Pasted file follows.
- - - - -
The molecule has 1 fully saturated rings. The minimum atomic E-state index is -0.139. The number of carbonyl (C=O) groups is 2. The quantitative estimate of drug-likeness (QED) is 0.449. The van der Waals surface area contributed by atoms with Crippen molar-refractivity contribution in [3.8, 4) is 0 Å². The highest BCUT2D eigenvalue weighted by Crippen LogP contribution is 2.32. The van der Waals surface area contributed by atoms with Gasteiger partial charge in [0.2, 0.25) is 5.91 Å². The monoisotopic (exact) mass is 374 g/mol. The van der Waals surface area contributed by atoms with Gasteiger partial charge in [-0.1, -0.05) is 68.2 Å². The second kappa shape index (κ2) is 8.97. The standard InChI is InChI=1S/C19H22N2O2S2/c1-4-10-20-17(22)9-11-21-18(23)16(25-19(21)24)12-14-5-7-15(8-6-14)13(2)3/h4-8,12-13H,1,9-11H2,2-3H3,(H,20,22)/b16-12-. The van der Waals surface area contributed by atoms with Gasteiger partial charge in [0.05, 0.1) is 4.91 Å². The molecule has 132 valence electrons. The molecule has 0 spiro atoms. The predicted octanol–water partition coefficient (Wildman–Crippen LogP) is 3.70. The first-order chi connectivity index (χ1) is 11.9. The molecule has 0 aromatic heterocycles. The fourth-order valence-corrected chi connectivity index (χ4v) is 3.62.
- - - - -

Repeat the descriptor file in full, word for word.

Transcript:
The molecule has 1 fully saturated rings. The minimum atomic E-state index is -0.139. The number of carbonyl (C=O) groups is 2. The quantitative estimate of drug-likeness (QED) is 0.449. The van der Waals surface area contributed by atoms with Crippen molar-refractivity contribution in [3.8, 4) is 0 Å². The highest BCUT2D eigenvalue weighted by Crippen LogP contribution is 2.32. The van der Waals surface area contributed by atoms with Gasteiger partial charge in [0.2, 0.25) is 5.91 Å². The monoisotopic (exact) mass is 374 g/mol. The van der Waals surface area contributed by atoms with Gasteiger partial charge in [-0.1, -0.05) is 68.2 Å². The second kappa shape index (κ2) is 8.97. The standard InChI is InChI=1S/C19H22N2O2S2/c1-4-10-20-17(22)9-11-21-18(23)16(25-19(21)24)12-14-5-7-15(8-6-14)13(2)3/h4-8,12-13H,1,9-11H2,2-3H3,(H,20,22)/b16-12-. The van der Waals surface area contributed by atoms with Gasteiger partial charge in [0.05, 0.1) is 4.91 Å². The molecule has 132 valence electrons. The molecule has 0 spiro atoms. The predicted octanol–water partition coefficient (Wildman–Crippen LogP) is 3.70. The first-order chi connectivity index (χ1) is 11.9. The molecule has 0 aromatic heterocycles. The fourth-order valence-corrected chi connectivity index (χ4v) is 3.62.